Jazz is considered an art form particular to America and specifically, New Orleans. But why?
All styles of traditional jazz (swing, Kansas City, dixieland, Chicago, west coast) are unique for any number of reasons, but New Orleans is often thought of as first and foremost in the genre. This is mostly because New Orleans is where it all started. While most Americans were dancing to military marches in the late 1800s, New Orleans was moving more to the sounds of voodoo rhythms and drums. Of course, you don't have to travel far to also feel the strong influence of Delta Blues that combine those famous drumbeats into the style now known as "rhythm and blues" - but that's getting ahead of the story! Rhythm and delta blues, together with the sounds of gospel hymns from early 20th century churches, put together by the local musicians of New Orleans created the style that first came to be known as "jazz."
Although Buddy Bolden is considered one of the first jazz men, he was surpassed by people such as Sidney Bechet, Jelly Roll Morton, and Louis Armstrong. It's not a far leap from the days of those stars to the current flag waivers such as Ellis Marsallis, Wynton Marsalis and Harry Connick Jr. When Papa Jack Lanine's band circa 1885 played, it was noted that he did so in a "ragged time". It's been said that the musicians played in various tempos and that made it "swing". Perhaps so, but Papa Jack was also a consummate clarinetist, teacher and mentor to many of the early jazz musicians.
Improvisation is another key factor in defining the genre that's really known as New Orleans jazz. In classical music, most musicians attempt to play the same songs without varying from one note to the next each time they play a piece. But in jazz, the idea is to use the melody line as a guide and then to play extemporaneous passages based on melody and chord structure.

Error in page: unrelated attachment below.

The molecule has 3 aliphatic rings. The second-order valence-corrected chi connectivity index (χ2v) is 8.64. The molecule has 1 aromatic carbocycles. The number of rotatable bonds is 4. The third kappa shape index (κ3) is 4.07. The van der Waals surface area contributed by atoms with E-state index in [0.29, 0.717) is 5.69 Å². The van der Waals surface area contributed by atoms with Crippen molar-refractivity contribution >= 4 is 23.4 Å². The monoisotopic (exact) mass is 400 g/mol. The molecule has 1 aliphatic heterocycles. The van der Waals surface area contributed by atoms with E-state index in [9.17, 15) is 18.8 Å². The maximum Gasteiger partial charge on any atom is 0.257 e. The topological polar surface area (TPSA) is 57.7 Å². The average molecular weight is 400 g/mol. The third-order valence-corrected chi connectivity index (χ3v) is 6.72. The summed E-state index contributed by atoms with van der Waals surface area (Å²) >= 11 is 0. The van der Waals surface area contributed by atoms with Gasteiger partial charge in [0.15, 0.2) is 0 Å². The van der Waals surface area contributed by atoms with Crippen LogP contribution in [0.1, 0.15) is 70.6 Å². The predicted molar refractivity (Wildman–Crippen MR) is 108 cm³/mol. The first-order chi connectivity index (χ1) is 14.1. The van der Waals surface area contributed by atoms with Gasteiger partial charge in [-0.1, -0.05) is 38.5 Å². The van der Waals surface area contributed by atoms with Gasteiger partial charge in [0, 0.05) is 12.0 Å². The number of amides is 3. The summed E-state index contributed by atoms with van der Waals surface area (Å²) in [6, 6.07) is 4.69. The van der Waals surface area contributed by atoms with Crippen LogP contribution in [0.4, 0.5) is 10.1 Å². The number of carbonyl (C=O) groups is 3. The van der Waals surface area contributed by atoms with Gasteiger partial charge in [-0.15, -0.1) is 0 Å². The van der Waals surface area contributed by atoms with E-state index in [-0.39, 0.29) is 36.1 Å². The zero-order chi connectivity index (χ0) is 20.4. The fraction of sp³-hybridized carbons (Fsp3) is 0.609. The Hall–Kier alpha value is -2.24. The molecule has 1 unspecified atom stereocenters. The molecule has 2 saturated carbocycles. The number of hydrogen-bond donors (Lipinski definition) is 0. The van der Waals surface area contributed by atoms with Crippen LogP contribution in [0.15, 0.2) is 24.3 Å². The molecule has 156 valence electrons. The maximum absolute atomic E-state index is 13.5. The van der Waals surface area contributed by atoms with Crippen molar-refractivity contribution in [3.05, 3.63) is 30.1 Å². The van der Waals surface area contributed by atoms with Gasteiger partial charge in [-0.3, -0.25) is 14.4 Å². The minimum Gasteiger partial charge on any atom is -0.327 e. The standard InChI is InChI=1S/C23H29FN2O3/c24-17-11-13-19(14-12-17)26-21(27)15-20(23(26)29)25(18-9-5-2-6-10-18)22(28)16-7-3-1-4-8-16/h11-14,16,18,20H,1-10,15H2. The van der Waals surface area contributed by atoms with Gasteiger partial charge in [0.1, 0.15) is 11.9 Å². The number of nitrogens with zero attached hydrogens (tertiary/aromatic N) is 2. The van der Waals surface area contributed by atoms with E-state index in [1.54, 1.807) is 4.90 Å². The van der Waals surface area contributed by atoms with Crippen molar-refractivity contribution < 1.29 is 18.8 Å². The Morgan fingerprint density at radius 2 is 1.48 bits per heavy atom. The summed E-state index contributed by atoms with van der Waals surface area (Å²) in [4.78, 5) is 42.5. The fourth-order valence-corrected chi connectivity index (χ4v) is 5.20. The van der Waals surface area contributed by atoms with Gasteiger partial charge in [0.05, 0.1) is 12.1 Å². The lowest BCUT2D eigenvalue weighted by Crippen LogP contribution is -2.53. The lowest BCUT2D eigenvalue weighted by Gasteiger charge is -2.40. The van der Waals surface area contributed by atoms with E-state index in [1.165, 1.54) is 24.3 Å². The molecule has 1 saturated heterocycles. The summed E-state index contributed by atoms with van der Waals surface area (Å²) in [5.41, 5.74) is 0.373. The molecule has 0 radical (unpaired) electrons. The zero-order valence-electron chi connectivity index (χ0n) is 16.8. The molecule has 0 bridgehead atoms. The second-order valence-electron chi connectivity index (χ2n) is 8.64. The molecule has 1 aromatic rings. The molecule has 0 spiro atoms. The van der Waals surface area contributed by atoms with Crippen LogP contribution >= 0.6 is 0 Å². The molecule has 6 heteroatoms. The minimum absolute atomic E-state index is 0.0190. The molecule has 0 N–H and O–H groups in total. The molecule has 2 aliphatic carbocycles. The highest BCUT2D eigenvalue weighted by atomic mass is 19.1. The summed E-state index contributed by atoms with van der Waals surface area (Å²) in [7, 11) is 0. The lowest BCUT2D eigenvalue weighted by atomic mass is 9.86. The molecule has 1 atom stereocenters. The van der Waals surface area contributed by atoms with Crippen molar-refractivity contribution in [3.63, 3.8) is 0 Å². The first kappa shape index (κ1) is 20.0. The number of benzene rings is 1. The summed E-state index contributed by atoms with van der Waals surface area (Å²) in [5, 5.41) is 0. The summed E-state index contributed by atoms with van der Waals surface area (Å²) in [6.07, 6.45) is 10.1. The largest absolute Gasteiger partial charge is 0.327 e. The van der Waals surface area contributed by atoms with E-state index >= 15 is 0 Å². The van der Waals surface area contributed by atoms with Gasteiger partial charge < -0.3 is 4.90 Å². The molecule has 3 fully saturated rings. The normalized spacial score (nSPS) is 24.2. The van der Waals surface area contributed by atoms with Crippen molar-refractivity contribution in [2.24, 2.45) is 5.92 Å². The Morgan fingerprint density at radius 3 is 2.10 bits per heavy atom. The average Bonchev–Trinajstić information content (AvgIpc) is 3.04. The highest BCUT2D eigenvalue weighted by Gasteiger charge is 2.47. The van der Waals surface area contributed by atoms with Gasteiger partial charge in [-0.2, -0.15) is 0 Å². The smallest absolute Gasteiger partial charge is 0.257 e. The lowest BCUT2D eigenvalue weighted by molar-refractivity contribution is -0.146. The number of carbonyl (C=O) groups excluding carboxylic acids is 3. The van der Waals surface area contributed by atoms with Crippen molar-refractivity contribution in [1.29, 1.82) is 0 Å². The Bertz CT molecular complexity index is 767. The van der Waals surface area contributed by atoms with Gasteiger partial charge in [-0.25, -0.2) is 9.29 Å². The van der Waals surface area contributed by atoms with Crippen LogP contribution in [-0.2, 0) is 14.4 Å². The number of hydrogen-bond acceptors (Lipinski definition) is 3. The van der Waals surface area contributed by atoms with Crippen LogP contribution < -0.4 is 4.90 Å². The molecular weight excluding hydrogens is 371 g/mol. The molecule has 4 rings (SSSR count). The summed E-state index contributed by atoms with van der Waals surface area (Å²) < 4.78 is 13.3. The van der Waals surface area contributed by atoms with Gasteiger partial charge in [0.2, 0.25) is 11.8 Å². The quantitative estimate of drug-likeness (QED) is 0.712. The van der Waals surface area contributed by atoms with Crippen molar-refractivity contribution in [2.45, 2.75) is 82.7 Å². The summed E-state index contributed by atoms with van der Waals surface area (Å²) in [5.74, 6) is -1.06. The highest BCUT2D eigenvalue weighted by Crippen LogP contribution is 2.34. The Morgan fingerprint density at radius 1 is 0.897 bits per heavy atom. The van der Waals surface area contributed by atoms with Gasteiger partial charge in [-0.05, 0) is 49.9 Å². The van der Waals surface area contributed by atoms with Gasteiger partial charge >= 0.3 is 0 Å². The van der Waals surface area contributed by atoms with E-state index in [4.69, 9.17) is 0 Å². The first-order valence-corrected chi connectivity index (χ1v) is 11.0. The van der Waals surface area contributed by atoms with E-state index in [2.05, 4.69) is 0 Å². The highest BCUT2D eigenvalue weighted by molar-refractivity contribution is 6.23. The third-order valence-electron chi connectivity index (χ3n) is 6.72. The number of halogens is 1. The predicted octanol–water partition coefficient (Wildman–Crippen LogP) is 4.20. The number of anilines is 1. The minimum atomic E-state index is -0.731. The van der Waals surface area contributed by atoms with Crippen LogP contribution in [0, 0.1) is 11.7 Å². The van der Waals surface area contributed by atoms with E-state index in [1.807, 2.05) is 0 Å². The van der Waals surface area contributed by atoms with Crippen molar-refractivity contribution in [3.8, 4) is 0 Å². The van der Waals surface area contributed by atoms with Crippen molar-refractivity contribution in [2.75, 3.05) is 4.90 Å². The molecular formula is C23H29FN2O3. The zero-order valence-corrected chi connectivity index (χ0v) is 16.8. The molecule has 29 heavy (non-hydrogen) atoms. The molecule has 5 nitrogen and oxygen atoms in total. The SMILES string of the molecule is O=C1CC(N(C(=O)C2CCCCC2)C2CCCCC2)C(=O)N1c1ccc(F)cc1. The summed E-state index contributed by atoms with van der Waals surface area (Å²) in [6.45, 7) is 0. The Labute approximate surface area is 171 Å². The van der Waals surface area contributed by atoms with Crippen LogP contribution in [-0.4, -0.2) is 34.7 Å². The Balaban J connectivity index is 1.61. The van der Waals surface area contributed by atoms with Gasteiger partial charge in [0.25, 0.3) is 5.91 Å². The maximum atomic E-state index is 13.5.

New Orleans jazz can also be called "hot jazz" or "early jazz", which led to the Lindy Hop dance in Harlem not so many years later. But the real reason New Orleans took off as the birthplace of jazz is because the unique cultural environment of New Orleans in the late 19th and 20th centuries (home to both Spanish and French colonial roots, together with recently freed African slaves) couldn't be found anywhere else. It's still true today - there's no place like New Orleans.
By 1917, the early pioneers of jazz were taking their music on the road. Jazz spread like wildfire from Chicago to New York, all the way from Kansas City to the West Coast. Many musicians continued to evolve the form and left their mark on the evolving style (and still continues today!). New Orleans jazz is alive and well in the city of New Orleans and across the world.
Furthermore, many of the great musicians stayed at home in the 1920s which lead to such great bands as Papa Celestin's Original Tuxedo Jazz Orchstra, A.J. Piron's New Orleans Orchestra, The Sam Morgan Jazz band and many others. None of these musicians became famous in the manner of Louis Armstrong or Jelly Roll Morton, but the truth is the musical scene in New Orleans remains fertile ground for creative musicians united by a common love of that syncopated swing sound known as New Orleans Jazz.
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